It’s a fact that there’s snow in Canada. In some parts of the country there is a lot of it, and the people who live in Canada have always enjoyed snow sports like skiing, snowboarding, and snowmobiling. Although it’s fun to hit the slopes or the trail, there’s always an element of risk involved with snow sports, from skiing back-country to unfamiliar trails on your sled, but you really up your risk of injury or death if you combine snow sports with drinking.
Drinking after snow sports is almost as popular as the sports themselves, and along with the usual après ski drinks comes the possibility of drinking and driving. But you can’t be charged with drinking and driving if you’re riding a snowmobile, can you? Take a look at this public service announcement (PSA) for the answer.
Under the Canadian Criminal Code, a snowmobile is considered a motorized vehicle, and although it might seem a bit unusual to be pulled over on your snowmobile, you can and will be charged with impaired driving if you’re caught driving one after drinking. The penalties for impaired driving on any type of motorized vehicle in Ontario include fines, license suspensions, and an interlock device in any vehicle you drive for one year.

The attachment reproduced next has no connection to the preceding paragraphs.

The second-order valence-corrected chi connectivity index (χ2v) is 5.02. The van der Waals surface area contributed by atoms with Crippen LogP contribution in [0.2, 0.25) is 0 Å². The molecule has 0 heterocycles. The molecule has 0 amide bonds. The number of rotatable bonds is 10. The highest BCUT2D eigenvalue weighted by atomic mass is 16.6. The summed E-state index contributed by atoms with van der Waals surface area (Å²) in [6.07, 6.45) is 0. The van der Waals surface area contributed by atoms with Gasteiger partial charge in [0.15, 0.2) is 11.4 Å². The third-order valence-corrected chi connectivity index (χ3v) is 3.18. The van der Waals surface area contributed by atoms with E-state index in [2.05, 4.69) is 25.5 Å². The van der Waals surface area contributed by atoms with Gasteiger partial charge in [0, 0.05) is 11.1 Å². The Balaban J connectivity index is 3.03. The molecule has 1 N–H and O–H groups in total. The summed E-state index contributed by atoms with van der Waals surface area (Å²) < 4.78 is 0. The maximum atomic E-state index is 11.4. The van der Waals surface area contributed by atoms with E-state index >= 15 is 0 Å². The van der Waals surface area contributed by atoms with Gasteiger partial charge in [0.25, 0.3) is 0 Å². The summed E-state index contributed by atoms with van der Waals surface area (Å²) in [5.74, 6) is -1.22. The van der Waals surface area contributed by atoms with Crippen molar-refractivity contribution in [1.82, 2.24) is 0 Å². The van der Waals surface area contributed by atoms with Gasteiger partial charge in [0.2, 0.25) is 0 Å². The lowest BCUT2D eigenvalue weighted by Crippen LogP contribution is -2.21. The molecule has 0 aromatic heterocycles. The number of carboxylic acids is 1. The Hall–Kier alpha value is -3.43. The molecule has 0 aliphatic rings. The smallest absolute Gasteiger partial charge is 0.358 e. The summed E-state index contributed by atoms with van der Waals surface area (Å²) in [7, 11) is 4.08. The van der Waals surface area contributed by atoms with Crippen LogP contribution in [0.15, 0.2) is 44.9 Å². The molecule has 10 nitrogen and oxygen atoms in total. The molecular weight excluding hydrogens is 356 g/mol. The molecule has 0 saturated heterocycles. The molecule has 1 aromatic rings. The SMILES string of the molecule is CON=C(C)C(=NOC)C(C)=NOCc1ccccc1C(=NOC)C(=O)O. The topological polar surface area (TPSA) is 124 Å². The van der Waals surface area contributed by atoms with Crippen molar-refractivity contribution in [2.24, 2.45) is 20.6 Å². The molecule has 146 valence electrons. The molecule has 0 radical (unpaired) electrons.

According to Ontario’s Old Hastings Snow Riders club, alcohol is involved in over 70% of snowmobiling fatalities, so if you’re stopped and charged with impaired driving on your snowmobile, you’re getting off lucky. That means you were stopped before you could cause serious injury to yourself or others with you while drinking and riding.
Because you drive snowmobiles into remote areas, you won’t be able to receive help quickly if you crash. Speed is also a factor on snowmobiles, because they aren’t considered a real vehicle to some and they don’t have speed limits on most trails, people pull the throttle without concern for what could happen.
Everyone loves to get out and enjoy the snow in the winter, but if you’re going to be snowmobiling as your main mode of transportation, skip the après and don’t drink and ride.